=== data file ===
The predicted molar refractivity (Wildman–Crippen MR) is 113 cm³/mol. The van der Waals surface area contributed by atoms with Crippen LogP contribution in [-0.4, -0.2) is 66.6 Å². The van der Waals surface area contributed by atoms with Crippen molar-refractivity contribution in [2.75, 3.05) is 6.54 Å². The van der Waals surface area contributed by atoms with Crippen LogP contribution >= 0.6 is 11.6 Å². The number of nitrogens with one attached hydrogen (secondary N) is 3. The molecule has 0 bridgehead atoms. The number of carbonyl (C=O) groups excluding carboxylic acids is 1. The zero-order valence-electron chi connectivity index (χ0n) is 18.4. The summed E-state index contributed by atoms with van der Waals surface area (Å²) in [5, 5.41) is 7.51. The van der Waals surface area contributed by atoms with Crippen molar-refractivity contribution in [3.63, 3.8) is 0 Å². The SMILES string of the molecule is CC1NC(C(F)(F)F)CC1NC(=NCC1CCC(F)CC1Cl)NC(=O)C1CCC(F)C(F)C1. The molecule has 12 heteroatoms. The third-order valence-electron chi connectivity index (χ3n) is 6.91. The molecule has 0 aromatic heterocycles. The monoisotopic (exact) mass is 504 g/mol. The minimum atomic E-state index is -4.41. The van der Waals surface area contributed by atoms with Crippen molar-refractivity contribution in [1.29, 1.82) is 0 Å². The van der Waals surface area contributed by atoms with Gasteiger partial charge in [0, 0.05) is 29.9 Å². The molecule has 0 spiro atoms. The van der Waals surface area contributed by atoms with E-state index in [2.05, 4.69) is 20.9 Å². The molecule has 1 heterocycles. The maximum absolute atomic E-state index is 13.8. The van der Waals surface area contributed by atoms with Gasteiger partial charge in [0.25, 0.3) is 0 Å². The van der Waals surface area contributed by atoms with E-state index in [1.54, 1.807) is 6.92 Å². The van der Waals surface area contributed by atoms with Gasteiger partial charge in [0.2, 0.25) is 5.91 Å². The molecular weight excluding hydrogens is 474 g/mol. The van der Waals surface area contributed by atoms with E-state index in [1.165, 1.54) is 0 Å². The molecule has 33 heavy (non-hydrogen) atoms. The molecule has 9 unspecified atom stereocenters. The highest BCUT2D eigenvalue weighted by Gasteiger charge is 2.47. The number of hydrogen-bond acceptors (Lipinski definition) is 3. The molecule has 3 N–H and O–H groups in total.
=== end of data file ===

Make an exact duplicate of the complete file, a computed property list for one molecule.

The predicted molar refractivity (Wildman–Crippen MR) is 113 cm³/mol. The van der Waals surface area contributed by atoms with Crippen LogP contribution in [-0.4, -0.2) is 66.6 Å². The van der Waals surface area contributed by atoms with Crippen molar-refractivity contribution in [2.75, 3.05) is 6.54 Å². The van der Waals surface area contributed by atoms with Crippen LogP contribution >= 0.6 is 11.6 Å². The number of nitrogens with one attached hydrogen (secondary N) is 3. The molecule has 0 bridgehead atoms. The number of carbonyl (C=O) groups excluding carboxylic acids is 1. The zero-order valence-electron chi connectivity index (χ0n) is 18.4. The summed E-state index contributed by atoms with van der Waals surface area (Å²) in [5, 5.41) is 7.51. The van der Waals surface area contributed by atoms with Crippen molar-refractivity contribution in [3.63, 3.8) is 0 Å². The SMILES string of the molecule is CC1NC(C(F)(F)F)CC1NC(=NCC1CCC(F)CC1Cl)NC(=O)C1CCC(F)C(F)C1. The molecule has 12 heteroatoms. The third-order valence-electron chi connectivity index (χ3n) is 6.91. The molecule has 0 aromatic heterocycles. The monoisotopic (exact) mass is 504 g/mol. The minimum atomic E-state index is -4.41. The van der Waals surface area contributed by atoms with Crippen molar-refractivity contribution in [1.29, 1.82) is 0 Å². The van der Waals surface area contributed by atoms with Gasteiger partial charge in [0, 0.05) is 29.9 Å². The molecule has 0 spiro atoms. The van der Waals surface area contributed by atoms with E-state index in [2.05, 4.69) is 20.9 Å². The molecule has 1 heterocycles. The maximum absolute atomic E-state index is 13.8. The van der Waals surface area contributed by atoms with Gasteiger partial charge in [0.25, 0.3) is 0 Å². The van der Waals surface area contributed by atoms with E-state index in [1.54, 1.807) is 6.92 Å². The van der Waals surface area contributed by atoms with Gasteiger partial charge in [0.2, 0.25) is 5.91 Å². The molecular weight excluding hydrogens is 474 g/mol. The van der Waals surface area contributed by atoms with E-state index in [1.165, 1.54) is 0 Å². The molecule has 33 heavy (non-hydrogen) atoms. The molecule has 9 unspecified atom stereocenters. The highest BCUT2D eigenvalue weighted by Gasteiger charge is 2.47. The number of hydrogen-bond acceptors (Lipinski definition) is 3. The molecule has 3 N–H and O–H groups in total.